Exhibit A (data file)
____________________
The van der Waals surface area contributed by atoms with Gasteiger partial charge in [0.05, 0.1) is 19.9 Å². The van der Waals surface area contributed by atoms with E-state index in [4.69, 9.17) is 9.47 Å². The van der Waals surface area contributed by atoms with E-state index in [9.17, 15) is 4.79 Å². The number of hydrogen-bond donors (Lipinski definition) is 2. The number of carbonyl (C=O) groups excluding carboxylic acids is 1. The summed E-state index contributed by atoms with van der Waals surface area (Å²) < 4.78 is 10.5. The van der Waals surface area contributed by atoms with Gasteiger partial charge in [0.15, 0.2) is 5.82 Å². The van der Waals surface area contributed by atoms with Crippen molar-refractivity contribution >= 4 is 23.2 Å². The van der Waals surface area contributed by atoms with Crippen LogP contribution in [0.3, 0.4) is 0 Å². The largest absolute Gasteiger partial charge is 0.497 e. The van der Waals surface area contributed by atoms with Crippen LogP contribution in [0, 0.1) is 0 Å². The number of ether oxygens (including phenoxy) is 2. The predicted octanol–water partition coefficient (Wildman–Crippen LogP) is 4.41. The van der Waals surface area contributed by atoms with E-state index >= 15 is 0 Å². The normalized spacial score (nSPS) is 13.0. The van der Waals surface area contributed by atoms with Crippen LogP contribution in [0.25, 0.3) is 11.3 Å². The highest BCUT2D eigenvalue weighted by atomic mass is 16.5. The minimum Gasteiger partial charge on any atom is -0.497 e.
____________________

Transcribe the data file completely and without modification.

The van der Waals surface area contributed by atoms with Gasteiger partial charge in [0.05, 0.1) is 19.9 Å². The van der Waals surface area contributed by atoms with E-state index in [4.69, 9.17) is 9.47 Å². The van der Waals surface area contributed by atoms with E-state index in [9.17, 15) is 4.79 Å². The number of hydrogen-bond donors (Lipinski definition) is 2. The number of carbonyl (C=O) groups excluding carboxylic acids is 1. The summed E-state index contributed by atoms with van der Waals surface area (Å²) < 4.78 is 10.5. The van der Waals surface area contributed by atoms with Gasteiger partial charge in [0.15, 0.2) is 5.82 Å². The van der Waals surface area contributed by atoms with Crippen molar-refractivity contribution >= 4 is 23.2 Å². The van der Waals surface area contributed by atoms with Crippen LogP contribution in [0.3, 0.4) is 0 Å². The largest absolute Gasteiger partial charge is 0.497 e. The van der Waals surface area contributed by atoms with Crippen LogP contribution in [0, 0.1) is 0 Å². The number of ether oxygens (including phenoxy) is 2. The predicted octanol–water partition coefficient (Wildman–Crippen LogP) is 4.41. The van der Waals surface area contributed by atoms with E-state index >= 15 is 0 Å². The normalized spacial score (nSPS) is 13.0. The van der Waals surface area contributed by atoms with Crippen LogP contribution in [0.25, 0.3) is 11.3 Å². The highest BCUT2D eigenvalue weighted by atomic mass is 16.5. The minimum Gasteiger partial charge on any atom is -0.497 e.